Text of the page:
Pride month happens every June. It’s a time to celebrate love, expression, diversity, acceptance, and resilience. Pride month’s origin began just as a day to celebrate and recognize the adversity those who identified as gay overcame. Since then, so many others have joined in celebration of their sexual and gender differences- as you can see by the always increasing number of letters in the “LGBTQ+” abbreviation. The Cambridge Dictionary online provides one definition of pride which seems fitting, “your feelings of your own worth and respect for yourself” (https://dictionary.cambridge.org/us/dictionary/english/pride ). What is very important to remember during this month is that you don’t have to identify as a gender or sexual minority to help celebrate the month! Just as a person who is not of African decent doesn’t need to be of African decent to help celebrate and respect Black history month! Pride is for those who identify as part of the LGBTQ+ community, those who don’t identify, those who support (also known as an Ally), and those who have no idea what Pride is but want to be a kind and accepting person. Pride is for everyone.
Okay, So I Am a Bit Nervous
It can be intimidating and cause anxiety thinking about going out and celebrating Pride if you haven’t done it before. Weather we like it or not, most of us live our lives with a hetero- cis- normative mindset. That’s a mouthful but I will explain.
Heteronormative basically means that when we interact with others, we automatically assume they are heterosexual (“straight”). We might be shocked to find out that our neighbors are lesbians, or our co-worker is A-sexual and A-romantic- meaning he might not want to engage in a relationship ever. We assume when we pay for groceries that the person taking our money has a significant other at home which falls in alignment with being straight. Got the first part?
Bear with me, this will only take a few more moments to explain the language! Cis-normative means that when we interact with others, we automatically assume they are the gender that societal norms have established. This means that long hair and makeup means the individual you are speaking with is female. The buzzed hair and flat chested individual in basketball shorts is male. As humans, we like predictability because it’s comfortable. When we have experiences which can’t be boxed or predicted- such as the individual wearing makeup, basketball shorts, and buzzed hair who is not flat chested, we must reorganize our thought processes.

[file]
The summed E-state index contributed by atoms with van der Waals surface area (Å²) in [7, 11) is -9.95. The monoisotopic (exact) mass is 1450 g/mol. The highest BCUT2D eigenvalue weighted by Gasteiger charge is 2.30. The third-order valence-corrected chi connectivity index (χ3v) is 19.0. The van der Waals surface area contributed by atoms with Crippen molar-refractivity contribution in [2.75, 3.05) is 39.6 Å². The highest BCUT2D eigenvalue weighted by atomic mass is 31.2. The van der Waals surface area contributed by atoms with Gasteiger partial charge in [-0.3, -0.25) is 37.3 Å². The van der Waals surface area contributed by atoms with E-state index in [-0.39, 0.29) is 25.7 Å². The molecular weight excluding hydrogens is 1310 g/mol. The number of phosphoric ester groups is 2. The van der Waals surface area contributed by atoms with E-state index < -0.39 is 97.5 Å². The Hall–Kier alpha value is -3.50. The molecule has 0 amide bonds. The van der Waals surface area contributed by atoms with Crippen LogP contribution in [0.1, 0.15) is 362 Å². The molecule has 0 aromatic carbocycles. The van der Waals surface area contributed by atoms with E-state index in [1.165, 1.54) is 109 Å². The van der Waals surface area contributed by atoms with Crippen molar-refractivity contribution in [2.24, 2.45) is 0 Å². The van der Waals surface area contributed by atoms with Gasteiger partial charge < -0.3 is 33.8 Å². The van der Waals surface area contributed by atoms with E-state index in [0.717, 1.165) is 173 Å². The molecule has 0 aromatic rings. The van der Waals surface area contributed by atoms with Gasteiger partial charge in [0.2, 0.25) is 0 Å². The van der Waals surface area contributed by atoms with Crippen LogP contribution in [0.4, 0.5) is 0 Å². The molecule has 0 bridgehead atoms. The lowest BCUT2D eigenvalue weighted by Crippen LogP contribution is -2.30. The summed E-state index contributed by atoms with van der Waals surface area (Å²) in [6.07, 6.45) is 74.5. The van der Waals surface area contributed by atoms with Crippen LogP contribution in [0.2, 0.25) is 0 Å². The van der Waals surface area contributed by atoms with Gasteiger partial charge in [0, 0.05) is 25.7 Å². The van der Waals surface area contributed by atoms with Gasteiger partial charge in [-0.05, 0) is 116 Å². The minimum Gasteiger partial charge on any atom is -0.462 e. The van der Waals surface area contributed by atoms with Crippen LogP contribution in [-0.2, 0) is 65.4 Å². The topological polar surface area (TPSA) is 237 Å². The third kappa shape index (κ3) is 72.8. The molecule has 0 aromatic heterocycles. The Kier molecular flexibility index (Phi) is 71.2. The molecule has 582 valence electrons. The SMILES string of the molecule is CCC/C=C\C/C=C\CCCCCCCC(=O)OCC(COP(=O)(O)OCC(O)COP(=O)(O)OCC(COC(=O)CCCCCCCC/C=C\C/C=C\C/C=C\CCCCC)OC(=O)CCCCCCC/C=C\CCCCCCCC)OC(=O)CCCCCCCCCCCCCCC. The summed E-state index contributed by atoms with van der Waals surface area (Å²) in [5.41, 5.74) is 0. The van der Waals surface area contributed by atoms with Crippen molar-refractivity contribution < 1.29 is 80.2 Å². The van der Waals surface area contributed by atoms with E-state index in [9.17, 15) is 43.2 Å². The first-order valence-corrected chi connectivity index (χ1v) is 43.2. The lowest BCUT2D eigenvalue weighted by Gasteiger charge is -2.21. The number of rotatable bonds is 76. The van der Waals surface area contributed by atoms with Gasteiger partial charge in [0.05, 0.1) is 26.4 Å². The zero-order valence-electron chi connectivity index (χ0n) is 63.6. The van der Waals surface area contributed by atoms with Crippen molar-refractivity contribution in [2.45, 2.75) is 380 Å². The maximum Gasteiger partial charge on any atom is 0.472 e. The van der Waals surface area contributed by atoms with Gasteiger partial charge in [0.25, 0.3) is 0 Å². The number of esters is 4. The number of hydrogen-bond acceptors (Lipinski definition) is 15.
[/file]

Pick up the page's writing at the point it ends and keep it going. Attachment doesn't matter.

Combining the two terms means that we assume individuals will fall into patterns of behavior that will categorize them as both straight and male/female. Now we are getting to the important part, you’re nervous. You can’t predict what others are going to request you to call them. What they will say or how they will behave? This can be unsettling or it can be an opportunity for growth. It’s okay to be nervous. What’s important is that you come to your experience with an open mind. That you engage with another person as a person who wants to be accepted. If you’re nervous, you can reflect on what makes the interaction difficult for you. You can talk with other friends- although I would be cautious about discussing it with LGBTQ+ community as you don’t want to hurt anyone’s feelings. At the same time, they might be happy you are asking questions respectfully and trying to understand. Take some deep breaths and enjoy people for being their authentic selves. Celebrating Pride can be a great experience with diversity which can lead to further acceptance and self-awareness.
What About the Lil’ Ones?
One reservation you may have is weather or not to also introduce your child(ren) to the LGBTQ+ community or a large festival such as Pride. As any celebration, there are things at Pride festivals which are probably not kid friendly to everyone, however, many things are. Be sure to check out what is available for kids and families by searching online. At Columbia’s Pride Festival last year, there was face painting, free gifts, popsicles, and bracelets! Some quick investigating to know what is available can not only put your mind at ease for your children, but also for yourself if you are experiencing some nervousness. You may be okay with expanding your understanding of the world around you, but hesitant to share it with your little ones for various reasons. One may be the fear that it will cause your child to adopt a certain sexual or gender orientation. As a parent myself, and a clinician, I would like to share that there’s no research supporting this notion!
In fact, showing your child there are many different types of expressions of love and gender can benefit your child. You will model acceptance of various identities. Moreover, you may start a dialogue with your child so that if they do develop a non-hetero- non- cis- identity, they will be assured of your love and acceptance of them. It also will hopefully provide a space for them to be an accepting person! There are many studies which suggest the power of exposure of diversity on openness and sexual orientation or gender identity are just other forms of diversity.